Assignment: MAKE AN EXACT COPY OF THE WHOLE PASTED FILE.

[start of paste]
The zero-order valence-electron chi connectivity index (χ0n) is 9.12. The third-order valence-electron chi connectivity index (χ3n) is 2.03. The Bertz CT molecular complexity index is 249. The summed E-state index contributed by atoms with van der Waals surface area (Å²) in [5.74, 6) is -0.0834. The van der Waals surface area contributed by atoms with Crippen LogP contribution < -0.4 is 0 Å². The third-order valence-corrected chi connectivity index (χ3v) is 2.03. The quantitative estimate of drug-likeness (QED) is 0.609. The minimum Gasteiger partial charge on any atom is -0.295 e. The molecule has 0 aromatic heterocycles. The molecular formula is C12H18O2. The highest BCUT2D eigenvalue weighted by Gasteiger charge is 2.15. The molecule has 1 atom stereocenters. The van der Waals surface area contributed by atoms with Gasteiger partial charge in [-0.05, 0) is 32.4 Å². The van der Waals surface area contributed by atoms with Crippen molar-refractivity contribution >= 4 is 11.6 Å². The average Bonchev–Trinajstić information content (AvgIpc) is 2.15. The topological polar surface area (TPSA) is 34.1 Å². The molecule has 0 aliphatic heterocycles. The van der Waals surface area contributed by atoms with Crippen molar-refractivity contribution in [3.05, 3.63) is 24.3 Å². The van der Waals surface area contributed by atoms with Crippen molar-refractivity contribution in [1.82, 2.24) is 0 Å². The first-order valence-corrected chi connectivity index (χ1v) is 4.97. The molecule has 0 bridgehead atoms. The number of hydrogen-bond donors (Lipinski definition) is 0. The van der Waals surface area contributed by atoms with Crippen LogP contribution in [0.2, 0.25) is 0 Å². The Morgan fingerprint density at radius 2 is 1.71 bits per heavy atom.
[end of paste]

The zero-order valence-electron chi connectivity index (χ0n) is 9.12. The third-order valence-electron chi connectivity index (χ3n) is 2.03. The Bertz CT molecular complexity index is 249. The summed E-state index contributed by atoms with van der Waals surface area (Å²) in [5.74, 6) is -0.0834. The van der Waals surface area contributed by atoms with Crippen LogP contribution < -0.4 is 0 Å². The third-order valence-corrected chi connectivity index (χ3v) is 2.03. The quantitative estimate of drug-likeness (QED) is 0.609. The minimum Gasteiger partial charge on any atom is -0.295 e. The molecule has 0 aromatic heterocycles. The molecular formula is C12H18O2. The highest BCUT2D eigenvalue weighted by Gasteiger charge is 2.15. The molecule has 1 atom stereocenters. The van der Waals surface area contributed by atoms with Gasteiger partial charge in [-0.05, 0) is 32.4 Å². The van der Waals surface area contributed by atoms with Crippen molar-refractivity contribution >= 4 is 11.6 Å². The average Bonchev–Trinajstić information content (AvgIpc) is 2.15. The topological polar surface area (TPSA) is 34.1 Å². The molecule has 0 aliphatic heterocycles. The van der Waals surface area contributed by atoms with Crippen molar-refractivity contribution in [3.05, 3.63) is 24.3 Å². The van der Waals surface area contributed by atoms with Crippen molar-refractivity contribution in [1.82, 2.24) is 0 Å². The first-order valence-corrected chi connectivity index (χ1v) is 4.97. The molecule has 0 bridgehead atoms. The number of hydrogen-bond donors (Lipinski definition) is 0. The van der Waals surface area contributed by atoms with Crippen LogP contribution in [0.2, 0.25) is 0 Å². The Morgan fingerprint density at radius 2 is 1.71 bits per heavy atom.